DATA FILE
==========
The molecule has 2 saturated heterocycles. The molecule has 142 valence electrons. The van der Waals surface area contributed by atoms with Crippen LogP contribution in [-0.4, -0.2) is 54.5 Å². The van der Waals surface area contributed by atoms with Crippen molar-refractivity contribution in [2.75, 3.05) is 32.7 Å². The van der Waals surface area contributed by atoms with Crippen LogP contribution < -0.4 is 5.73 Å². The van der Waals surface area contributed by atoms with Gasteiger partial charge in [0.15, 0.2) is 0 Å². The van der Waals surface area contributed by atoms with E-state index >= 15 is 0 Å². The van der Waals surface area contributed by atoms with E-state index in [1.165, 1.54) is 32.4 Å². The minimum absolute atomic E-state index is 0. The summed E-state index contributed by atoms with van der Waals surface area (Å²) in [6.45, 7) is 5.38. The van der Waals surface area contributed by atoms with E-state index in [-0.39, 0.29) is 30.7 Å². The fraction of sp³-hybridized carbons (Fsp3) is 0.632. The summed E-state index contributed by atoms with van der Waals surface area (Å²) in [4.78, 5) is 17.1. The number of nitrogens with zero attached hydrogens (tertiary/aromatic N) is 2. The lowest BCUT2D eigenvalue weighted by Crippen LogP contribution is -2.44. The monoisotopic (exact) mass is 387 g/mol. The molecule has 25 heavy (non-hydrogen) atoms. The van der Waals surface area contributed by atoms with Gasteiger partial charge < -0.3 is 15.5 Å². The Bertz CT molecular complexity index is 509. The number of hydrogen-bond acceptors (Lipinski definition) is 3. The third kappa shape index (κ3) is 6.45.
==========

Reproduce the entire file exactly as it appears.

The molecule has 2 saturated heterocycles. The molecule has 142 valence electrons. The van der Waals surface area contributed by atoms with Crippen LogP contribution in [-0.4, -0.2) is 54.5 Å². The van der Waals surface area contributed by atoms with Crippen molar-refractivity contribution in [2.75, 3.05) is 32.7 Å². The van der Waals surface area contributed by atoms with Crippen LogP contribution < -0.4 is 5.73 Å². The van der Waals surface area contributed by atoms with Gasteiger partial charge in [0.15, 0.2) is 0 Å². The van der Waals surface area contributed by atoms with E-state index >= 15 is 0 Å². The van der Waals surface area contributed by atoms with E-state index in [1.165, 1.54) is 32.4 Å². The minimum absolute atomic E-state index is 0. The summed E-state index contributed by atoms with van der Waals surface area (Å²) in [6.45, 7) is 5.38. The van der Waals surface area contributed by atoms with E-state index in [-0.39, 0.29) is 30.7 Å². The fraction of sp³-hybridized carbons (Fsp3) is 0.632. The summed E-state index contributed by atoms with van der Waals surface area (Å²) in [4.78, 5) is 17.1. The number of nitrogens with zero attached hydrogens (tertiary/aromatic N) is 2. The lowest BCUT2D eigenvalue weighted by Crippen LogP contribution is -2.44. The monoisotopic (exact) mass is 387 g/mol. The molecule has 25 heavy (non-hydrogen) atoms. The van der Waals surface area contributed by atoms with Gasteiger partial charge < -0.3 is 15.5 Å². The Bertz CT molecular complexity index is 509. The number of hydrogen-bond acceptors (Lipinski definition) is 3. The third kappa shape index (κ3) is 6.45.